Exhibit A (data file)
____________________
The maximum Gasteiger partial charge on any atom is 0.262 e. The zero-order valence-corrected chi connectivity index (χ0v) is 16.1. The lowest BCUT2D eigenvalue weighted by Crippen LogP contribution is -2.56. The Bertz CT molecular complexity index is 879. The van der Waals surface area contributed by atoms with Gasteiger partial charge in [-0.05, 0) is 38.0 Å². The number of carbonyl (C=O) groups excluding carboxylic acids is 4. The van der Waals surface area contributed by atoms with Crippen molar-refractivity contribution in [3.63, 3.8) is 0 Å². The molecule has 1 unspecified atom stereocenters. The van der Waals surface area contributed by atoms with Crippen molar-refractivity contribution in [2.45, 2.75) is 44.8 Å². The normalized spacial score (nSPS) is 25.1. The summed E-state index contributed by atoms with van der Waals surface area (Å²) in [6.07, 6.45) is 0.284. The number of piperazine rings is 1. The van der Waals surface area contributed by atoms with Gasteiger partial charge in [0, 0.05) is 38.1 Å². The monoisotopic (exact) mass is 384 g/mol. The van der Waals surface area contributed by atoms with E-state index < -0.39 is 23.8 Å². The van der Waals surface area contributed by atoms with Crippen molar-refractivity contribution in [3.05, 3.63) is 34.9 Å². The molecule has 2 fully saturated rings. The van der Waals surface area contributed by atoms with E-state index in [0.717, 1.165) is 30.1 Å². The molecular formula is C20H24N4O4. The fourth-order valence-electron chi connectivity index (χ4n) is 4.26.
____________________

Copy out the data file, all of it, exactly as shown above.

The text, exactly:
The maximum Gasteiger partial charge on any atom is 0.262 e. The zero-order valence-corrected chi connectivity index (χ0v) is 16.1. The lowest BCUT2D eigenvalue weighted by Crippen LogP contribution is -2.56. The Bertz CT molecular complexity index is 879. The van der Waals surface area contributed by atoms with Gasteiger partial charge in [-0.05, 0) is 38.0 Å². The number of carbonyl (C=O) groups excluding carboxylic acids is 4. The van der Waals surface area contributed by atoms with Crippen molar-refractivity contribution in [3.63, 3.8) is 0 Å². The molecule has 1 unspecified atom stereocenters. The van der Waals surface area contributed by atoms with Crippen molar-refractivity contribution in [2.45, 2.75) is 44.8 Å². The normalized spacial score (nSPS) is 25.1. The summed E-state index contributed by atoms with van der Waals surface area (Å²) in [6.07, 6.45) is 0.284. The number of piperazine rings is 1. The van der Waals surface area contributed by atoms with Gasteiger partial charge in [0, 0.05) is 38.1 Å². The monoisotopic (exact) mass is 384 g/mol. The van der Waals surface area contributed by atoms with E-state index < -0.39 is 23.8 Å². The van der Waals surface area contributed by atoms with Crippen molar-refractivity contribution in [3.05, 3.63) is 34.9 Å². The molecule has 2 fully saturated rings. The van der Waals surface area contributed by atoms with E-state index in [0.717, 1.165) is 30.1 Å². The molecular formula is C20H24N4O4. The fourth-order valence-electron chi connectivity index (χ4n) is 4.26.